In addition to the seminars on sourcing, ethics and background, it was especially interesting to meet all of the Desk Editors and learn how they run their teams both online and in print. One-by-one, they filed in from National, Style, Travel, Foreign, theMagazines… it was a whirlwind 3 days.
One of the most interesting half-hours was presented by Archie Tse, a Graphics editor. Archie explained how the Times Graphics Desk is really unique among news organizations, in that they go out and do reporting before sitting down at their computer.
When you consider that newspapers are cutting back on coverage of everything these days, this is remarkable.
Despite recent criticism, I use and love del.icio.us almost every day. Frequently, I’ll quickly bookmark a page that I want write a longer post about later, when I have the time. (A little shortcut tool helps to streamline this.)
Del.icio.us provides a few ways to expedite the bookmarking process – there are extensions, buttons, and bookmarklets – but, I prefer Justin Miller’s Pukka, a native OS X app that greatly speeds up the posting of bookmarks.
With Pukka, you don’t have to wait for anything to load – just highlight some text on a page, and click its bookmarklet. Up pops the application with the URL and highlighted text already inserted. Type a few tags (auto-completes from existing tags), hit return, and you’re done. Pukka recedes to the background to do its thing, and you’re back in your browser, and on your way.
“For travelers who want to get from New York to Boston for less than it would cost for a cup of coffee at Starbucks, two emerging bus lines may have the answer.”
We’re frequent riders on the discount Chinatown bus lines, despite their tendency toward breakdowns and shenanigans. And, a while back I was excited about Vamoose Bus, which was supposed to begin NYC–Boston service with free wi-fi and a guaranteed seat. This seems to have fallen through, as there is now no mention of Boston on the their web site.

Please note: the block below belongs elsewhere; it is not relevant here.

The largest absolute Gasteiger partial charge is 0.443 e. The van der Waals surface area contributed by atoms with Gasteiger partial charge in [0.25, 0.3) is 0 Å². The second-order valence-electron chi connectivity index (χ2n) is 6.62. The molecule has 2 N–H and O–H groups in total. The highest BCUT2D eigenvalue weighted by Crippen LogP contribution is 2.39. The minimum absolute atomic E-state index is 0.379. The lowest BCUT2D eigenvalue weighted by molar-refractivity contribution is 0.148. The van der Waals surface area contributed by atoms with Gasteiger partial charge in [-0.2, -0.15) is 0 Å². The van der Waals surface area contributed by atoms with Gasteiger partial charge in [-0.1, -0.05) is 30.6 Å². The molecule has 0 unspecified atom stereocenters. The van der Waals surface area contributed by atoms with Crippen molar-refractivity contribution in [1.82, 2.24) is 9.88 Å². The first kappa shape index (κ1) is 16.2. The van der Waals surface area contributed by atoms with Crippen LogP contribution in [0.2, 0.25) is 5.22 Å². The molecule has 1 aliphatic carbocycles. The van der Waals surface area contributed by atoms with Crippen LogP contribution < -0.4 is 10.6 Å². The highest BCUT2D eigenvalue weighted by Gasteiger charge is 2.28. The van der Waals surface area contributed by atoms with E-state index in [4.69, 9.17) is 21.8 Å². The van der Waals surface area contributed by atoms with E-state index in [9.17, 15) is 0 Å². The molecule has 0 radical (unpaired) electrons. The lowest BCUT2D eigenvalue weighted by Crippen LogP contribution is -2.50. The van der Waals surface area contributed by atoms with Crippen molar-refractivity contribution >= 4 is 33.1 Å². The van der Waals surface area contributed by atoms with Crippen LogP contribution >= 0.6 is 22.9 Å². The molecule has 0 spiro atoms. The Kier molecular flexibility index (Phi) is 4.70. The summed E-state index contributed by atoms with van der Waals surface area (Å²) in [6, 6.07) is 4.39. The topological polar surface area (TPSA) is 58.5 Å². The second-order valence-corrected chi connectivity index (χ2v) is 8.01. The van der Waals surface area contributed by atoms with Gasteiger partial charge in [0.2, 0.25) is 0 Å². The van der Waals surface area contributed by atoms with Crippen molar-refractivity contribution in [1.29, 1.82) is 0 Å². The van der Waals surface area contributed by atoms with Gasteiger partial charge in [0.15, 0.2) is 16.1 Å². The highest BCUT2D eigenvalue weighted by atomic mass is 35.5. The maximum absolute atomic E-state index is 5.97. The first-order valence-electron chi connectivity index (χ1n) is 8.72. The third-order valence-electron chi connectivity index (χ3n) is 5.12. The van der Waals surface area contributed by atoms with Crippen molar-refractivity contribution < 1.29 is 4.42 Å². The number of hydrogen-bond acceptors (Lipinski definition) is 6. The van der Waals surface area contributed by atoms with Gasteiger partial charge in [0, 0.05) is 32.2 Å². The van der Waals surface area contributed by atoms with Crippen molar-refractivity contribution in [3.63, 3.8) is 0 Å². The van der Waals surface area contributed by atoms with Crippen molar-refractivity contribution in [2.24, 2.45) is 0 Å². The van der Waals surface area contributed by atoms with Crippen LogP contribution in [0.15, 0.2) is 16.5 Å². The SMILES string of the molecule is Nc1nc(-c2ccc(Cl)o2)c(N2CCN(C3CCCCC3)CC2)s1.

But it’s interesting to note the emergence of BoltBus and MegaBus – because both are owned by traditional bussing companies, not scrappy Chinatown startups. Greyhound owns Boltbus, and Megabus is run by Coach USA, parent of Gray Line sightseeing bus line.
Both are taking a “Southwest Airlines” approach by offering cheaper fares to those who book early, but last-minute bookings will cost about as much as Greyhound. $1 fares are nice, but I’m most interested in the free wi-fi, power outlets, and entertainment options. Those features are worth paying a little extra.
The Slits, Mercury Lounge, Wednesday March 5, 2008 – NYC
It’s not 1976 any more, but it was great to see Ari Up perform Slits songs. She’s so full of energy, still sporting those crazy dreadlocks, and was wearing a fantastically terrible American-Apparel-gone-wrong hand crafted space outfit. At one point she complained about the tights, and encouraged everyone to shoplift from AA.
This morning, Lisa and I had lunch with her Grandma and Grandpa, who visiting this weekend from Buffalo. Grandpa Dick is a retired professional wrestler, who used to be quite big in Japan. In addition to winning numerous wrestling titles, the masked “Destroyer” was a star on the most watched comedy show in Japan’s television history, along with Wada Akiko. But he also was famous in the West – Debbie Harry of Blondie sported some camel-toe in a t-shirt from Dick’s bad guy alter-ego, Dr. X… Hott.